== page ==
The world’s richest man, Jeff Bezos, founder and CEO of Amazon made a surprise announcement on Monday to launch a new Earth Fund that he plans to use in the fight against the effects of climate change.
The giant in the world of e-commerce said in an Instagram post that he was pledging to donate £10bn (£7.68bn) of his own money to start the fund which will be called the Bezos Earth Fund.
The fund will be used to issue grants to scientists, activists and other organizations in their efforts to “preserve and protect the natural world.”
Bezos said in his post:
“We can save Earth. It’s going to take collective action from big companies, small companies, nation states, global organizations, and individuals. Climate change is the biggest threat to our planet. I want to work alongside others both to amplify known ways and to explore new ways of fighting the devastating impact of climate change on this planet we all share.”
He went on to say that he foresees the Earth Fund starting to issue grants to climate-oriented causes as early as this summer. News of the new fund though unanticipated, comes at a time when Amazon has been seeking ways to address criticisms levelled at it. Many believe that Amazon’s e-commerce and shipping business play a big part in fuelling global carbon emissions.
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Earlier this year more than 340 Amazon employees risked losing their jobs by signing a Medium post published by the advocacy group Amazon Employees for Climate Justice. The post criticised the company’s external communications policy which bars employees from speaking about the company’s business without the consent of management.
There is no doubt that Bezos has been slow to take his own advice when it comes to Amazon.
Amazon Employees for Climate Justice said on Monday that though they support Bezos’s move they were still concerned about the company’s support for the oil and gas industry.
The group said in a statement:
“We applaud Jeff Bezos’ philanthropy, but one hand cannot give what the other is taking away. The people of Earth need to know: When is Amazon going to stop helping oil & gas companies ravage Earth with still more oil and gas wells?”
In recent months Amazon has attempted to address similar criticisms by launching initiatives devised to help restrict its impact on the environment.
With vast data centres that power cloud computing, and a global network for shipping and delivering packages, Amazon’s impact on the environment is substantial.
After almost a year of pressure from rank-and-file employees Amazon finally released a report in September 2019 detailing the company’s impact on the environment. The report revealed that in 2018 Amazon was responsible for emitting 44.4 million metric tons of carbon dioxide equivalents into the atmosphere which is roughly equal to the annual emissions of Norway or the equivalent of burning almost 600,000 tanker trucks’ worth of gasoline.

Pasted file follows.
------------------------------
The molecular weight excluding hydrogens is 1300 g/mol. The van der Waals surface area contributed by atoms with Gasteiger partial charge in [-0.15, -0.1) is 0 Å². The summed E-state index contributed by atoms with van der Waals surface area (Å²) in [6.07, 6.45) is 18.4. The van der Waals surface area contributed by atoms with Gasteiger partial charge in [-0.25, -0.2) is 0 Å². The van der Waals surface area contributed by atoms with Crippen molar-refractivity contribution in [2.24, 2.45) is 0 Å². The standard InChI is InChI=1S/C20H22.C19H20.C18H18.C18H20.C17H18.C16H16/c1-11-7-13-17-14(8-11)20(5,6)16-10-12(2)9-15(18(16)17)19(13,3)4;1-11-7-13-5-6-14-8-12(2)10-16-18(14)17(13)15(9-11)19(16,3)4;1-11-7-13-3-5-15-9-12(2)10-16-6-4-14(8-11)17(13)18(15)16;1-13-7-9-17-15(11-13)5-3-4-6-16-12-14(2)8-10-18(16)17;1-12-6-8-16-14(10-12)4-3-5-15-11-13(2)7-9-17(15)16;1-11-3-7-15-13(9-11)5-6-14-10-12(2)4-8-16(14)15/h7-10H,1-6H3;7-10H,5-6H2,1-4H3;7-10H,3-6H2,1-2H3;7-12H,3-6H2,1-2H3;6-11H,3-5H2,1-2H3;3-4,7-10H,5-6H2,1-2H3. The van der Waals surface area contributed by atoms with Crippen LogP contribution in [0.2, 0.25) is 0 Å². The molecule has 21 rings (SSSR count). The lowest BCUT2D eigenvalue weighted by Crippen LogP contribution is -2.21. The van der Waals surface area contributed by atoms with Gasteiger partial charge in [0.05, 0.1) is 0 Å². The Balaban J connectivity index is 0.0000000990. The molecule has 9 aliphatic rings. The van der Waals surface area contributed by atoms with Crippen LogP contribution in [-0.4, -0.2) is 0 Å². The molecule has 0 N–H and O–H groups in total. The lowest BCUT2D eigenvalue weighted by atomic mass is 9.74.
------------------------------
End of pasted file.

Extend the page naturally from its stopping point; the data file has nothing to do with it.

Bruno Sarda, president of CDP North America, a non-profit organization that encourages carbon disclosures, said in an interview at the time that this figure would put them in the top 150 or 200 emitters in the world,” alongside oil and gas producers and industrial manufacturers.
Amazon’s environmental report included a list of ambitious and long
overdue pledges. The report said that the company plans to use 100
percent renewable energy and have 50 per cent of its shipments emitting net zero carbon by 2030. Amazon plans to have wind and solar power make up 80 per cent of its energy mix by 2024. All of this adds up to an overall net zero carbon target of 2040, ten years before the 2050 net zero target needed to meet the requirements of the Paris Agreement.
Amazon doesn’t provide detail for its carbon footprint of delivering 3.5 billion packages annually, but as part of its pledge to cut down its carbon emissions it has put in an order for 100,000 electric delivery vehicles, which it estimates will save four million tons of carbon annually by 2030. The plan would see electric vans starting to deliver packages to customers in 2021, with 10,000 of the new vehicles operating by 2022 and all 100,000 operating by 2030.
Despite President Donald Trump’s withdrawal from the landmark climate accord earlier in his presidency, Bezos went ahead with the unveiling of an ambitious plan to tackle climate change last year to honour the goals of the Paris Agreement 10 years early.
Bezos said at that time that the seller of everything from textbooks to lawnmowers would report its emissions metrics on a regular basis and introduce decarbonization strategies. Amazon predicts that 80% of its energy use will come from renewable energy sources by 2024 which would be up from a current rate of 40%.
Margaret O’Mara, a professor at the University of Washington who studies the history of tech companies, called the new Bezos fund “a very powerful statement” and said the Amazon chief executive’s actions followed the steps that other tech moguls, such as the Microsoft co-founder Bill Gates, had taken to address the warming planet.
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